Zombies are the new vampire. Or so they say. I'm always intrigued by the trends in YA lit--Witches, vampires, angels, and now zombies. Whatever happened to realistic fiction? I'm hoping there's still a demand for it because I can't write paranormal stuff. I'm much to normal for that! :) Maybe by the time my book gets published, realistic stories will be in highest demand.
That said, I thoroughly enjoyed The Forest of Hands and Teeth. With the feeling of M. Night Shyamalan's The Village, Ryan's book sets itself in a secluded town surrounded by fencing. Beyond the fences live the Unconsecrated, who though dead, never fully die. They just continue to deteriorate with bones poking through fingers and skin that is torn until eventually, they lose all mobility. No one knows what truly happens then, but it's believed that they lie on the forest floor staring at the sky for eternity, a muddled mess of rotting death.
Mary grew up in this village with a daily fear of the Unconsecrated placed in her mind by the Sisters, the religious sect of the community. After her mother's "death," Mary is turned away by her only living relative. The man she loves has asked for the hand of another and Harry, her second choice of a husband, didn't officially ask for her hand. Therefore, her option is to live in the cathedral and become one of the Sisters. Unfortunately, she doesn't fit in with the Sisters, especially when she discovers that the Sisters are keeping secrets from the rest of the community, secrets that could cause their doom.
Now Mary must decide if she's willing to risk life and love to follow her passion for what may not exist. Spurred by her mother's stories of their ancestors, Mary is determined to leave the village and find the ocean. No one believes her stories, not even her best friend. When the Unconsecrated breach the borders patrolled by the Guardians, she has to decide if she will fight or flee her village, thus facing the Forest of Hands and Teeth.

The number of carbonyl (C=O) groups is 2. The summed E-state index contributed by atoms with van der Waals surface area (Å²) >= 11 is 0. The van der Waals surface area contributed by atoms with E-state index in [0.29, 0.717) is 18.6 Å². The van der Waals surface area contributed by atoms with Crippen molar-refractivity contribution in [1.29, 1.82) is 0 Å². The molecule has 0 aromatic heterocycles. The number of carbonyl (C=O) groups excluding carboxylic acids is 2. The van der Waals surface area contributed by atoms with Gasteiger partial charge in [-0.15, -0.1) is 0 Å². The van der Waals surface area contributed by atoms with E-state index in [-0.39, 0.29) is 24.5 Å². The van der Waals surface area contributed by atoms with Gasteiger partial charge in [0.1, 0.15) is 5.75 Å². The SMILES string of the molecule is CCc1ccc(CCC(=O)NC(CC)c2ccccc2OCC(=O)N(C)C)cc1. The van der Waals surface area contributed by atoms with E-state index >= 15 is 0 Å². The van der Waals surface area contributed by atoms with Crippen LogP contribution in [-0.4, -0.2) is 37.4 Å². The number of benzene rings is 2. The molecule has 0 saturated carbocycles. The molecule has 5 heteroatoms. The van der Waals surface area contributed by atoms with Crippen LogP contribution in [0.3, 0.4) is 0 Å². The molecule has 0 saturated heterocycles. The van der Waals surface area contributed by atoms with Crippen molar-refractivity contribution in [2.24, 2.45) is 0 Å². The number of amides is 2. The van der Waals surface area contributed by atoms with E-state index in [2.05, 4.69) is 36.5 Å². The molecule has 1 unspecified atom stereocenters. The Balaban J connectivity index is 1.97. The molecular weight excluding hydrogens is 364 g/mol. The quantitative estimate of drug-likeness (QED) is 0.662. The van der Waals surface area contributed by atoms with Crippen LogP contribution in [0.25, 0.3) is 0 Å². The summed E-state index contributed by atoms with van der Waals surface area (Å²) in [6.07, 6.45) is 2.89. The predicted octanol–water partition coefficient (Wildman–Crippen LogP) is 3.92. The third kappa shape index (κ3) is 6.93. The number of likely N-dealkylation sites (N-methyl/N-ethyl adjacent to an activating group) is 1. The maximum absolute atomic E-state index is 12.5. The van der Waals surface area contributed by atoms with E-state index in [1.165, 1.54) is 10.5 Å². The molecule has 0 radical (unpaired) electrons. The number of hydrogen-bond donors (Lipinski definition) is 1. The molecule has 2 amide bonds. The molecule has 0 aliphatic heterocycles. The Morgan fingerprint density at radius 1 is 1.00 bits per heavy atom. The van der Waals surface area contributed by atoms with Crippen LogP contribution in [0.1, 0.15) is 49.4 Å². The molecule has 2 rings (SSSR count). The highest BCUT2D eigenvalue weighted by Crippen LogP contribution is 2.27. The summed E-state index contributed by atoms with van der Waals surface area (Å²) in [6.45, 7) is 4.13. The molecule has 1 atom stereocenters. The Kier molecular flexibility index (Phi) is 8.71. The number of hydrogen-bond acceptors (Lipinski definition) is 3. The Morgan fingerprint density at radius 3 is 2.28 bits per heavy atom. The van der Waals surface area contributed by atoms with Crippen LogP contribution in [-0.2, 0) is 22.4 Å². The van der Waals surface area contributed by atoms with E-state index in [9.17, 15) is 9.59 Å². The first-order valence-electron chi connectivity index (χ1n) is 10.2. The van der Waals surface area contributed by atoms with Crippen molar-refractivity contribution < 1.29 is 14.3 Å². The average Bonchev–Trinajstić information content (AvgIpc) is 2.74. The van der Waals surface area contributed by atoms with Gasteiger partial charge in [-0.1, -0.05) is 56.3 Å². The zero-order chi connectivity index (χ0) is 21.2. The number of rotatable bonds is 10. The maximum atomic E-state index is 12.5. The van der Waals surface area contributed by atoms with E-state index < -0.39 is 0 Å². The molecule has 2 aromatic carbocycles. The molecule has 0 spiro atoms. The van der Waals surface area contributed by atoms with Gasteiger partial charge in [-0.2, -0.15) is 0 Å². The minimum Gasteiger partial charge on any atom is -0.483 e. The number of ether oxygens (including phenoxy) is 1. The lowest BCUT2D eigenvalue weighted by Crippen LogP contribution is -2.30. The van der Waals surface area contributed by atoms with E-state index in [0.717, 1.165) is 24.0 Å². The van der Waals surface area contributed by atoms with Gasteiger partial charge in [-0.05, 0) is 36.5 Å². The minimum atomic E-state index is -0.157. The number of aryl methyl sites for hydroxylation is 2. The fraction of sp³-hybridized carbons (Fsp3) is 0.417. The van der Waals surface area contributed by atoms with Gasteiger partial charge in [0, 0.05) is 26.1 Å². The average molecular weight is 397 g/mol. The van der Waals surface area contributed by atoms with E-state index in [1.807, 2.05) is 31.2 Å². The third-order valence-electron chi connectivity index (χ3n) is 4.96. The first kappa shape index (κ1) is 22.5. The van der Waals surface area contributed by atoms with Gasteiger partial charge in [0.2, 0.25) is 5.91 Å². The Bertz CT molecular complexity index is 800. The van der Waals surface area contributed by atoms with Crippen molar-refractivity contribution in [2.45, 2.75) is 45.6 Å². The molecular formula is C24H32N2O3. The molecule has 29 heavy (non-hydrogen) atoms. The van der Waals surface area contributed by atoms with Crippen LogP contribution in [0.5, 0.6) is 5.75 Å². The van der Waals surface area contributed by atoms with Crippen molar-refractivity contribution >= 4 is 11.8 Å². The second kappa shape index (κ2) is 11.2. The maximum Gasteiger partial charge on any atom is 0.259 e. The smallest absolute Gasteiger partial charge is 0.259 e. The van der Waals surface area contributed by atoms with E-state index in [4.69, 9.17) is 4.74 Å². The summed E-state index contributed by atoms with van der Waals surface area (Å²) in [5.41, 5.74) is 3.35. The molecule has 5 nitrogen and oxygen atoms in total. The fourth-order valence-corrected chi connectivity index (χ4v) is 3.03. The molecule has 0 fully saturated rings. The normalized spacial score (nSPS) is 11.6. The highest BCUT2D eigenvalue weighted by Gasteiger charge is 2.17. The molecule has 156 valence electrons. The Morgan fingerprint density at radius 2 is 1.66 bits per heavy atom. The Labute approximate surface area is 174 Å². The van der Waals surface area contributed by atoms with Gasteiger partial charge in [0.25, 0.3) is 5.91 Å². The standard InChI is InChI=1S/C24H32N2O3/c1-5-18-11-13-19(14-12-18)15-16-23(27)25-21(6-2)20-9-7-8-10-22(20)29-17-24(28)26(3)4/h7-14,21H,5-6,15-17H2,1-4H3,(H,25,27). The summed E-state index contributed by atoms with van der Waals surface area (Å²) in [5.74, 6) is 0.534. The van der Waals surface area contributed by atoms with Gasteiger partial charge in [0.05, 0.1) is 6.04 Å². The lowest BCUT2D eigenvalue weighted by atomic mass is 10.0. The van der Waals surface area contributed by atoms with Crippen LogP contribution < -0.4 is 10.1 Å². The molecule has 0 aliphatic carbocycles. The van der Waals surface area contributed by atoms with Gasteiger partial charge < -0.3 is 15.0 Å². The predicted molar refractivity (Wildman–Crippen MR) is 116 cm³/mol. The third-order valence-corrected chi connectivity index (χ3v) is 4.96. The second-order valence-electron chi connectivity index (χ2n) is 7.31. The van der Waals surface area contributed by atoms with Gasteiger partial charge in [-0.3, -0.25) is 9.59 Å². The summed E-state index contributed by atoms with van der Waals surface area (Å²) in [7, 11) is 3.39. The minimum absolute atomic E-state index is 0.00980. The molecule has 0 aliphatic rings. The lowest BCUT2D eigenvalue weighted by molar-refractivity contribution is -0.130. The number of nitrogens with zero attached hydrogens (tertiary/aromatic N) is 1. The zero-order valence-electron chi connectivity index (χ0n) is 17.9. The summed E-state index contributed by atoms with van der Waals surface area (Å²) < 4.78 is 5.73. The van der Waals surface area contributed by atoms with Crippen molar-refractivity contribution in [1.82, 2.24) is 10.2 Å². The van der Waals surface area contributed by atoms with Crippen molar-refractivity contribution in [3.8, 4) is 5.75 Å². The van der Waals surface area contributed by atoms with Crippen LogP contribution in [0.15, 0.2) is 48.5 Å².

I think what I liked most about this story was how quickly it moved. I'll have to say that when I began reading, I was immediately drawn in my mind to the movie The Village. I kept thinking to myself, "I know what's going to happen in this book." Delightfully, I was wrong. (I know, I know, It doesn't happen often, but on occasion, my opinion may be skewed.) It took me down paths that seemingly led no where, but then would surprise me with just the right action. (Path pun intended.-- Read the book. You'll understand.)
I still have one question that is left unanswered, "Why did the sisters do that to Gabrielle? Was it just to keep the secret? Why was it so important to keep the paths a secret? It kind of makes sense, but there's a sense that some actions taken by the sisters were unnecessary. But then again, don't we all do things that have no reason? I know I do.
I'm also wondering if those unanswered questions will be revealed in The Dead Tossed Waves, the companion to The Forest of Hands and Teeth.
Sacrificing life for love is a theme that runs through the novel. Mary's seen it happen before and now has to choose for herself between love and life, even when life could mean death. So I ask you, if the person you loved more than anything in the world became Unconsecrated, would you choose to let him/her go, or to become unconsecrated yourself just to be with him?